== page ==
Long-term care leaders spoke about how a federal program impedes nursing home residents from getting necessary medications at a Senate Special Committee on Aging hearing on Wednesday.
Both the American Association of Homes & Services for the Aging (AAHSA) and the National Community Pharmacists Association (NCPA) submitted written testimonies urging the committee to address the Drug Enforcement Agency's (DEA) interpretation of the Controlled Substance Act (CSA) that they said creates a barrier to providing nursing home residents with pain medication in a timely matter.
Nursing home physicians typically work for multiple facilities and are not always in the facility to provide written orders for prescriptions. Because of this, physicians sometimes communicate new orders for the resident over the telephone, especially when a resident's condition changes quickly. When this occurs, a nurse records the physician's verbal order in the resident's chart. This documentation is known as a "chart order."
If this chart order calls for a new prescription, the nurse faxes the chart order to a long-term care pharmacy for dispensing. Using the chart order to fill and dispense a prescription ensures "that medications are acquired on a timely basis to meet residents' changing and emergent medical needs," according to an AAHSA press release.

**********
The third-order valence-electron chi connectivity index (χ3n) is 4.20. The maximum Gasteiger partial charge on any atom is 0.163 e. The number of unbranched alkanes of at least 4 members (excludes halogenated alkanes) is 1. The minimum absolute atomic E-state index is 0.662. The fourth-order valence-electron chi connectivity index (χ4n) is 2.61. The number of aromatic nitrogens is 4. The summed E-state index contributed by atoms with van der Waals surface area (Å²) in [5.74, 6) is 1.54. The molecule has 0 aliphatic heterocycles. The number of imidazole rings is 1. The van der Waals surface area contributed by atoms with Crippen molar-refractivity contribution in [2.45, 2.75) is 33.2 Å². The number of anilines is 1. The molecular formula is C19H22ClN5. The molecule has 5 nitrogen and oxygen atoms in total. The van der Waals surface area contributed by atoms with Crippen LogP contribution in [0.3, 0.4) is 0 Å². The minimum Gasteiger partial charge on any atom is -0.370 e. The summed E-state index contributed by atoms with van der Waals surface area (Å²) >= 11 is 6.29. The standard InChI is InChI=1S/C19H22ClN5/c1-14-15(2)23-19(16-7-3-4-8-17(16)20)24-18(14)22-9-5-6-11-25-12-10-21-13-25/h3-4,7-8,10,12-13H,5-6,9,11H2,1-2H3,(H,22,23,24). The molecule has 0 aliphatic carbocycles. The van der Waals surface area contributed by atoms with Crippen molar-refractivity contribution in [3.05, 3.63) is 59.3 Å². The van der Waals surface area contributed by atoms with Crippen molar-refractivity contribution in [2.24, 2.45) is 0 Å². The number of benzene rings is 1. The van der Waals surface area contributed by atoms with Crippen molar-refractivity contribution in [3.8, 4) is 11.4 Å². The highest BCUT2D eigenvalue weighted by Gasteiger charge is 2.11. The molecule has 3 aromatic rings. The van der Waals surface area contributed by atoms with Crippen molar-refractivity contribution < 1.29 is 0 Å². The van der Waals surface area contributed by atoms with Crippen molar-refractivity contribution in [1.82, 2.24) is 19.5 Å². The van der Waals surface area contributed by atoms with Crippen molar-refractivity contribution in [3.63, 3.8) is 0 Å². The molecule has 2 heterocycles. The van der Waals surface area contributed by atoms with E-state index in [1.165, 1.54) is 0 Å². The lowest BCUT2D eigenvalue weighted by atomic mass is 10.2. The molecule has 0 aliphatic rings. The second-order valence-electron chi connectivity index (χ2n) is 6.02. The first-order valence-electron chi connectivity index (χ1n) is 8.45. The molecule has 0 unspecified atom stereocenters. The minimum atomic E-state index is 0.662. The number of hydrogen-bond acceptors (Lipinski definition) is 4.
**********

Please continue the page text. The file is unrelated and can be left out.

However, the DEA's interpretation of the CSA does not allow for controlled substances, such as many pain medications, to be filled based on nurses' chart orders. The DEA regulations require that a pharmacy can only fill and dispense controlled substances if they have a signed prescription from a physician.
According to the AAHSA press release, "This additional step means that nursing home residents may be forced to wait hours, or even days, to receive medication for pain, seizures, psychiatric, and end-of-life symptoms at times when physicians are hard to reach."
The industry-wide concern for this issue arose from the DEA's recent audits of multiple long-term care facilities and pharmacies for filling controlled substance prescriptions for nursing home residents based on chart orders.
"We believe that the DEA is undermining the ability of pharmacists to address controlled substance pain medications needs in long-term care facilities in a timely manner, which can lead to unnecessary suffering for residents with serious health challenges," Bruce T. Roberts, RPh, executive vice president and CEO of NCPA, said in a press release.
Both AAHSA and NCPA expressed interest in working with Congress and the DEA to establish a viable solution to this problem.